Date of Award
PhD in Business
Department of Mathematical Sciences: Business Analytics
As an irreversible, progressive brain disorder, Alzheimer’s disease (AD) imposes a severe burden upon patients and their caregivers, as well as the healthcare system. Of the ten leading causes of death in the United States, Alzheimer’s disease is the only one without a pharmacological intervention that has been proven to cure or delay the onset of the disease. Aging is the primary risk factor contributing to Alzheimer’s disease in the elderly. With an aging population that continues to grow, the challenges for the healthcare system surrounding AD become more and more serious. My dissertation aims to contribute to a better understanding of this rising problem from big data analytics point of view. A large-scale national clinical and administrative data warehouse in the Veteran Affairs healthcare system will be used for the following investigation. Chapter 2 investigated whether the combined therapy of four classes of low-cost FDA-approved medications targeting modifiable risk factors for AD can extend patients’ lifespans with machine learning techniques. As multiple comorbidities are often present simultaneously in elderly patients, and their treatment typically involves the use of multiple medications, it is essential to investigate the comparative effects of commonly prescribed medications and their combinations on the development of Alzheimer’s disease. Chapter 2 specifically focuses on the concurrent utilization of medications that belong to up to three distinct categories that have not been previously explored. This knowledge can inform the development of treatment plans that optimize the balance between managing multiple chronic conditions, minimizing the risk of developing Alzheimer’s disease, and offering a potentially significant opportunity to reduce the economic burden of the disease. Chapter 3 studied the AD disease progression and the effect of therapeutic interventions for the modifiable risk factors at each stage of AD. The disease progression of AD is a dynamic process and precise prediction of the time course is difficult. Starting from the early phase of mild cognitive impairment (MCI) to AD, then to death, the transition rates and probabilities between different disease phases were presented using the Markov multi-state modeling. Acquiring this knowledge is a critical step toward preventing and diagnosing AD at an early stage and may present opportunities for improved clinical management. Risk factors that facilitate the progression from MCI to AD were identified using Cox regression with propensity score weights. The understanding of the disease progression of AD will contribute to the estimate of the costs related to AD, and understand the cost-effectiveness of AD-related treatments and services. Chapter 4 aims to assess the robustness of multi-state survival models when confronted with a noisy dependent variable, particularly in the context of complex diagnostic tasks. In healthcare systems, diagnostic challenges are commonplace, often leading to missed, delayed, or erroneous diagnoses. Diseases such as Alzheimer’s disease pose additional complexities, resulting in elevated diagnostic errors due to the disease’s intricacies and the limited use of advanced measurements in primary care practices. Regrettably, the existing literature on algorithm performance in highly noisy data environments remains limited. In this study, I compared the classic Markov multi-state model and a deep-learning model, multi-state ODEs, utilizing simulated data with a highly noisy dependent variable. The primary goal is to discern the sensitivity of prediction outcomes from multi-state survival models for disease progression analysis. Through this investigation, our findings contribute to a better understanding of the performance of these models under challenging conditions, shedding light on their reliability and applicability in noisy data scenarios.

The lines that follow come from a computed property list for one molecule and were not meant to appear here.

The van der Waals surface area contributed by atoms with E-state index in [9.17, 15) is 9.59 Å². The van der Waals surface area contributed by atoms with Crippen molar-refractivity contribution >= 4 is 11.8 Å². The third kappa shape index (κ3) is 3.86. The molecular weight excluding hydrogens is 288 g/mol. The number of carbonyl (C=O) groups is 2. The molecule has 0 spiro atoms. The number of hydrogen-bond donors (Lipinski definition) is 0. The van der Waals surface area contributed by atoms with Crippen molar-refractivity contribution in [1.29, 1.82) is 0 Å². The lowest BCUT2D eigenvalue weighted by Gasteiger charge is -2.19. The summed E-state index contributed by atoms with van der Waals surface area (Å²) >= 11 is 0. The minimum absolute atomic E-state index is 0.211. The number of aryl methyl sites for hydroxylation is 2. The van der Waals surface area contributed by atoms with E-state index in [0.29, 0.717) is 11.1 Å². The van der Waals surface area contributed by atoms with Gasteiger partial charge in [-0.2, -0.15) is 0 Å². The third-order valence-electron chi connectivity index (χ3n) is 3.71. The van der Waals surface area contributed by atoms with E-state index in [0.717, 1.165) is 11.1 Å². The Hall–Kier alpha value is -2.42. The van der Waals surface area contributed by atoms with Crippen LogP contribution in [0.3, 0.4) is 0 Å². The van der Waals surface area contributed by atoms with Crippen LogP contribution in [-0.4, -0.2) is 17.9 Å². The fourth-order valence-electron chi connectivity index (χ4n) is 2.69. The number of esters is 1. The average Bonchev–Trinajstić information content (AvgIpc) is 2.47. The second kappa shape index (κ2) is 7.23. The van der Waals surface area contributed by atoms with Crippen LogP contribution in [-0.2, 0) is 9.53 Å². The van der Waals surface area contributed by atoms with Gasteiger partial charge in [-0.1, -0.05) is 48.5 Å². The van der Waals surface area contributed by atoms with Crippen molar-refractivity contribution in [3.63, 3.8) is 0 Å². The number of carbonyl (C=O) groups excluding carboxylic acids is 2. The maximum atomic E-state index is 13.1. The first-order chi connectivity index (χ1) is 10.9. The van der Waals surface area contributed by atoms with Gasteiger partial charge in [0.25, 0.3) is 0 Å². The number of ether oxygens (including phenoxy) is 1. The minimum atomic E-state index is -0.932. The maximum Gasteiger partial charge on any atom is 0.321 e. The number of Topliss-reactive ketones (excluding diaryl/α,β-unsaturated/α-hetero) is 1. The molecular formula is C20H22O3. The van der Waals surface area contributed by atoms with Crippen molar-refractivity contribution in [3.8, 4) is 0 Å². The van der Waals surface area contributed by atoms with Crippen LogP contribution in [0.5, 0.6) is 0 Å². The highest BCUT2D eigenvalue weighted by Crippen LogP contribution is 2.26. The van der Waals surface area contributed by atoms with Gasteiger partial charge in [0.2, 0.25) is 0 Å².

Wang, Ying, "Using Data and Evidence to Improve Quality of Life for Patients with Alzheimer’s Disease". 2023. 2.